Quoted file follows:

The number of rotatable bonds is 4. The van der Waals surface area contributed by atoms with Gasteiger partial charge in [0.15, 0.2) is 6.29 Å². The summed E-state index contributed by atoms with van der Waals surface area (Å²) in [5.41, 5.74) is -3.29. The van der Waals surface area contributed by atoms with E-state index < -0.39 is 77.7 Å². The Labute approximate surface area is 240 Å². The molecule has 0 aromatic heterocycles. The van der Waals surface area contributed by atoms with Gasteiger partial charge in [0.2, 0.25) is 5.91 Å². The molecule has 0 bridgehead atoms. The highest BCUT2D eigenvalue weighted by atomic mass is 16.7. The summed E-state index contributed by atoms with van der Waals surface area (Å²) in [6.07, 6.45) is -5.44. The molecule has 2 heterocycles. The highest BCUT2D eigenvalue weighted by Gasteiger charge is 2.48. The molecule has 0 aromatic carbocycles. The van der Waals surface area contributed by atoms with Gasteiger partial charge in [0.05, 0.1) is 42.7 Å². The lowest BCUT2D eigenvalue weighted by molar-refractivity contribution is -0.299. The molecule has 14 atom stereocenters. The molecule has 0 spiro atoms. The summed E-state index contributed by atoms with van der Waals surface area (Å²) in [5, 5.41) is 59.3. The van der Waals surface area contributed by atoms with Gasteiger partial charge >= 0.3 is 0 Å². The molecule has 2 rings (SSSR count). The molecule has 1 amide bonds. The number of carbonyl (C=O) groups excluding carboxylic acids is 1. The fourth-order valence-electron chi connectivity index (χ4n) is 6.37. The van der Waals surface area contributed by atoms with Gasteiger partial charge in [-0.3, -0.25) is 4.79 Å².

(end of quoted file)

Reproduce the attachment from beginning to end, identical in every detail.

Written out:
The number of rotatable bonds is 4. The van der Waals surface area contributed by atoms with Gasteiger partial charge in [0.15, 0.2) is 6.29 Å². The summed E-state index contributed by atoms with van der Waals surface area (Å²) in [5.41, 5.74) is -3.29. The van der Waals surface area contributed by atoms with E-state index < -0.39 is 77.7 Å². The Labute approximate surface area is 240 Å². The molecule has 0 aromatic heterocycles. The van der Waals surface area contributed by atoms with Gasteiger partial charge in [0.2, 0.25) is 5.91 Å². The molecule has 0 bridgehead atoms. The highest BCUT2D eigenvalue weighted by atomic mass is 16.7. The summed E-state index contributed by atoms with van der Waals surface area (Å²) in [6.07, 6.45) is -5.44. The molecule has 2 heterocycles. The highest BCUT2D eigenvalue weighted by Gasteiger charge is 2.48. The molecule has 0 aromatic carbocycles. The van der Waals surface area contributed by atoms with Gasteiger partial charge in [0.05, 0.1) is 42.7 Å². The lowest BCUT2D eigenvalue weighted by molar-refractivity contribution is -0.299. The molecule has 14 atom stereocenters. The molecule has 0 spiro atoms. The summed E-state index contributed by atoms with van der Waals surface area (Å²) in [5, 5.41) is 59.3. The van der Waals surface area contributed by atoms with Gasteiger partial charge >= 0.3 is 0 Å². The molecule has 2 rings (SSSR count). The molecule has 1 amide bonds. The number of carbonyl (C=O) groups excluding carboxylic acids is 1. The fourth-order valence-electron chi connectivity index (χ4n) is 6.37. The van der Waals surface area contributed by atoms with Gasteiger partial charge in [-0.3, -0.25) is 4.79 Å².